‘Deadliest Catch’ Season 13: Tragedy, Drama, And Is It End For Two Captains?

Discovery has announced that the Deadliest Catch Season 13 will be returning on April 11. This is the final season for at least one captain, possibly two. Compound it with the emotional tragedy of the Destination and temperatures that are four degrees warmer than last year, means that keeping focused and finding the crab is tougher than before. Captain Sig Hansen appears to be back, but for how long? Captain Jonathan Hillstrand? It appears that the weather has become dramatically warmer, four degrees warmer than last season. It matters a great deal as any of the previous crab hotspots are now gone. The crab have moved to new, more comfortable locations, and the captains, who are under pressure to achieve quotas, need to use all of their skills and instincts to figure out where the crab are located. Read the story here 12:48

Commercial sockeye fishery faces closure on North Coast

If the Department of Fisheries and Oceans were using a Magic 8 Ball to determine the future of sockeye salmon fishery in the Skeena the answer would be — Outlook Not So Good. Early forecasts for sockeye salmon are poor and there is a possibility there won’t be a commercial fishery for the year. “We’re facing a really challenging year,” said Colin Masson, DFO’s area director for the North Coast. The forecasts are based on the sockeye that went to sea in 2014 and 2015, as well as the number of sockeye jacks, the premature fish who return a year early. Both indicators suggest the outlook is not good. For DFO to plan commercial fisheries, the total return of sockeye has to be greater than 1.05 million. continue reading the story here 10:50

Crew member fights for life as 3 still missing in Irish Coast Guard helicoper

Hopes are fading for the survival of four crew members of an Irish Coast Guard helicopter missing off the west of Ireland, the head of the rescue service said. One crew member was pulled from the Atlantic, in a critical condition, as an intense search continued for three others off the Co Mayo coast – around six miles (10km) west of Blacksod. The Dublin-based Sikorsky S92, which was providing cover for another helicopter involved in an early-morning rescue operation, lost contact at around 1am on Tuesday. Eugene Clonan, acting director of the Irish Coast Guard, confirmed the crew member found in the water at around 7am is fighting for their life. “We don’t hold out much hope for that person,” he said. “And indeed, at this particular point in time, hopes are fading of finding the remainder of the crew.” continue reading the story here 10:16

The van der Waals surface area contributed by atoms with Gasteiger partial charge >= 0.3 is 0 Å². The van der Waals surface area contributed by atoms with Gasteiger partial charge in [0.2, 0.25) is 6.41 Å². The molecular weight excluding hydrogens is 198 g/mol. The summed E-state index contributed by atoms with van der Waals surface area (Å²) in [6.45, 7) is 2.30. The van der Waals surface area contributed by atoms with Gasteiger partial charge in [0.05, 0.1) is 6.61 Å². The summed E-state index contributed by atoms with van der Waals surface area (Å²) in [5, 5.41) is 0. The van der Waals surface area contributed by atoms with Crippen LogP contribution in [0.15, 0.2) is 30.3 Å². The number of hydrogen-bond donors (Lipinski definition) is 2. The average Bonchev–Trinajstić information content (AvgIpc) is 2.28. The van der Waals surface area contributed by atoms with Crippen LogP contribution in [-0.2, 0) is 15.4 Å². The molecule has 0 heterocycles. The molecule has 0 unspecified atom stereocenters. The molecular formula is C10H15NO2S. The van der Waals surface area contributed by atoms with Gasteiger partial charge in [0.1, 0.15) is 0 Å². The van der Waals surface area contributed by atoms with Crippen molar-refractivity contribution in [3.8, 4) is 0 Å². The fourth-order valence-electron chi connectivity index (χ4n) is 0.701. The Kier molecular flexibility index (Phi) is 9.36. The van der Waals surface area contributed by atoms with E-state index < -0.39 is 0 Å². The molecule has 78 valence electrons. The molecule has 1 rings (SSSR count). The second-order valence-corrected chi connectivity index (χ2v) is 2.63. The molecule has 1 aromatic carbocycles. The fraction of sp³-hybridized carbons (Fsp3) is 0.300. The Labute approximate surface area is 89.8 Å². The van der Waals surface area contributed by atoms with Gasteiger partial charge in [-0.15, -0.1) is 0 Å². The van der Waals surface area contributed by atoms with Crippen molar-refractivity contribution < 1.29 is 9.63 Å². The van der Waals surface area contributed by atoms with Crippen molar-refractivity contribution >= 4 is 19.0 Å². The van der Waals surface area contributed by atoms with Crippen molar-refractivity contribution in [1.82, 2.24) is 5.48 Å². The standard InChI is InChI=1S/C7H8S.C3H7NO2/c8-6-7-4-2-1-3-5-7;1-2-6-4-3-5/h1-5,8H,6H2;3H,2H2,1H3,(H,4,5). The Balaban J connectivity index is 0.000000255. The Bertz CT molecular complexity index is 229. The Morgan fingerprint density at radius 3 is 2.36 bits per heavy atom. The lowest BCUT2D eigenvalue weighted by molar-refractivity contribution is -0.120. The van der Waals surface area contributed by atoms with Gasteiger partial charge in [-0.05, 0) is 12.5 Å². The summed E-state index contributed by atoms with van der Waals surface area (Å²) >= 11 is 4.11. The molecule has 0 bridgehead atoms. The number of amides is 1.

EU snow crab fishermen illicitly expelled from Barents Sea and Svalbard

Approximately 19 large boats from several EU countries remain tied up in port out of fear of being arrested for fishing snow crab in the Barents Sea and Svalbard waters. This is due to some being arrested by the Norwegian authorities who refuse to recognise the legitimate right of EU vessels to sustainable and legally operate in this specific area. Despite EU vessels being authorised to fish for snow crab in the Barents Sea and Svalbard waters since 2013, a recent Norwegian court ruling has declared Norwegian restrictions illegitimate and contrary to the international obligations undertaken by Norway. Javier Garat, president of Europêche, explained: “The legal fishery conducted by EU fishermen has been harshly interrupted, forcing EU authorised crabber vessels to remain at ports, while Norwegian vessels continue catching snow crab.” continue reading the story here 09:16

Maryland’s DNR chief won’t say why he fired longtime manager of crab program

Maryland’s Department of Natural Resources Secretary Mark J. Belton on Monday offered lawmakers no explanation for why he fired the longtime manager of the state’s crab program days after watermen complained to Gov. Larry Hogan about the employee. Belton repeatedly declined to justify the dismissal during a joint hearing with the House and Senate environmental committees, as Democratic lawmakers questioned whether the termination of , a 28-year state employee, was politically motivated. “Isn’t it true that since you couldn’t give these watermen what they wanted by changing crab policy, you gave them something else — Brenda Davis’s job?” asked Sen. Paul G. Pinsky (D-Prince George’s).Belton, who said he could not comment on personnel matters, said that critics were “trying to make connections where there are none” and that Hogan (R) had nothing to do with the dismissal. “It was my decision, and my decision alone,” he said. continue reading the story here 08:22

Steelheaders call for Buckmaster’s removal from fish commission

In the latest development in the feud between sports anglers and commercial fishermen over the use of gillnets in the lower Columbia River, a sports angling group is petitioning the governor to remove a state fish and wildlife commissioner who voted with three others to continue to allow the practice in late January. The Association of Northwest Steelheaders submitted a petition last week signed by nearly 6,000 people calling on Gov. Kate Brown to remove Commissioner Bruce Buckmaster. Buckmaster, a Brown appointee, has served on the Oregon Fish and Wildlife Commission since 2015. Detractors argued at the time he was a lobbyist for the commercial gillnetting industry, a claim which Buckmaster denied. continue reading the article here 21:08